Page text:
There are additional financial checks and balances introduced in the spirit of direct democracy in the wider Ecological Reformation: in more complementary currencies and other ideas (yet to be posted at this point).
All four different additional venues add a greater spirit of direct democracy in our lives. Plus, in doing this, this would occur innately within particular ecoregionally stable spaces. This can yield multiplier effects of more competitive democratic elections, more direct democracy, more representative market experiences suited to regional demands and prioritizations, more realistic regional knowledge being honored and required to be understood as varied, and more regionalized complementary financial markets and currencies.
In the book Toward a Bioregional State, there are many strategies mentioned for how to adapt our current republican current arrangements with more checks and balances. How greater democratic and regional choices are introduced and maintained are detailed in an outline below, in three points:  'before elections,'  'after elections,' and how this  stable ecological self-interested feedback is required to be recognized in our future senses of citizenship for any form of democracy, representative or direct. (For more details on all these different checks and balances suggested, see the later 'index' chapters in the book Toward a Bioregional State where over 60 additional checks and balances are listed.)
The 'modern' era of despatialized and individualized conceptions of citizenship has yielded various human individual freedoms though they are only enjoyed by a tiny slice of a much larger triaged global population suffering under human tyranny and ecological tyranny--and repressed from choosing more rationally and regionally for themselves their own deliberative concerns, their own material priorities, their own durable educational local knowledge, and their own financial mediums.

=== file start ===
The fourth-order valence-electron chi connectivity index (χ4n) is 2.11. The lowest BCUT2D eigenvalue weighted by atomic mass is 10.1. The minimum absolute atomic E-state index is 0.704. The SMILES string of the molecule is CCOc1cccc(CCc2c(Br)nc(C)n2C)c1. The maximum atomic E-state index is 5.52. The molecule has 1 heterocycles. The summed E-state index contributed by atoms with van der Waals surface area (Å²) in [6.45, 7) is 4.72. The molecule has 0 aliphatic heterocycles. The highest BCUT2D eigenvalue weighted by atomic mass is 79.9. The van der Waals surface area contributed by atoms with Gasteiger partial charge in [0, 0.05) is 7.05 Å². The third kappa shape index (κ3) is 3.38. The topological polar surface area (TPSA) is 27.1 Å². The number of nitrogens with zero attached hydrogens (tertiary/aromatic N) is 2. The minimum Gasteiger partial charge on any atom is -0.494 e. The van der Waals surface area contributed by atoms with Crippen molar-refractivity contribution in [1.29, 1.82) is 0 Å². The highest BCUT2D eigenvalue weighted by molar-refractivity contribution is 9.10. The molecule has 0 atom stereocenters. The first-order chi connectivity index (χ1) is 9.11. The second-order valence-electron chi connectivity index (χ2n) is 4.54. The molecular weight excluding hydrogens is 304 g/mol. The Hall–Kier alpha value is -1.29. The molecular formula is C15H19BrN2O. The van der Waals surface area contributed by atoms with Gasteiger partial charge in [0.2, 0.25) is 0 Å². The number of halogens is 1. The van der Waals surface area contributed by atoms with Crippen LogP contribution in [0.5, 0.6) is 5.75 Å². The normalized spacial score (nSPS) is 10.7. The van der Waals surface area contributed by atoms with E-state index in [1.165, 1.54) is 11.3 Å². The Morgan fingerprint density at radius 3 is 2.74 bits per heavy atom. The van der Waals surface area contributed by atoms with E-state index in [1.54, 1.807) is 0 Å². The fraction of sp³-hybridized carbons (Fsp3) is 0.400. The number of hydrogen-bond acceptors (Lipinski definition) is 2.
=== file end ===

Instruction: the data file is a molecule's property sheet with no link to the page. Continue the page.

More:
So for the wider world population, this period of mass democracies is very limited to some regions of the world and it is tied to much larger ongoing repressions of installed dictators, forced no-tax transnational corporations, and draining drug trades for the rest of the world, because such ruling mass democracies to continue their ongoing consolidations of power innately disrespect regional concerns--even from their own populations. Their parliamentarian elected representatives design their own districts and thus select the very people who vote for them instead of visa versa. Plus, those repressed in other areas of the world are hardly allowed to vote in such mass democracies, since they inconveniently live in another country despite their country still tied into the world system of commodity chains dominated by distant elsewheres that they are kept from having any influence over as democratic feedback should allow.
Meanwhile, an encouragement by corruption and authorization to vast consolidated corporations has contributed to regionalized economic shakeout in economics, with abstract knowledge disciplines in education and abstract developmental models being imported that unfortunately see nothing wrong since they have mostly always ignored regional implications of the human and environmental externalities of such abstract ideas turned into real world applications. Further strange abstract ideas hold that ever larger financial markets and more consolidated monies are somehow more representative or freeing instead of mostly being the active destroyer of the deeply interlinked sustainable relations of particular regions, particular cultures, and particular materials, and particular knowledge--which is all undermined at once. This global financial flow is without any checks and balance either, as it destroys and consolidates elsewhere the financial flows from the dying regionalized financial markets that still underpin real lives worldwide. This has caused a world of slums as the result of all these developmental models, with huge swelling urbanization of the poor as the effect of politically and economically undermining regional lives toward an unmoored population of destroyed languages and cultures.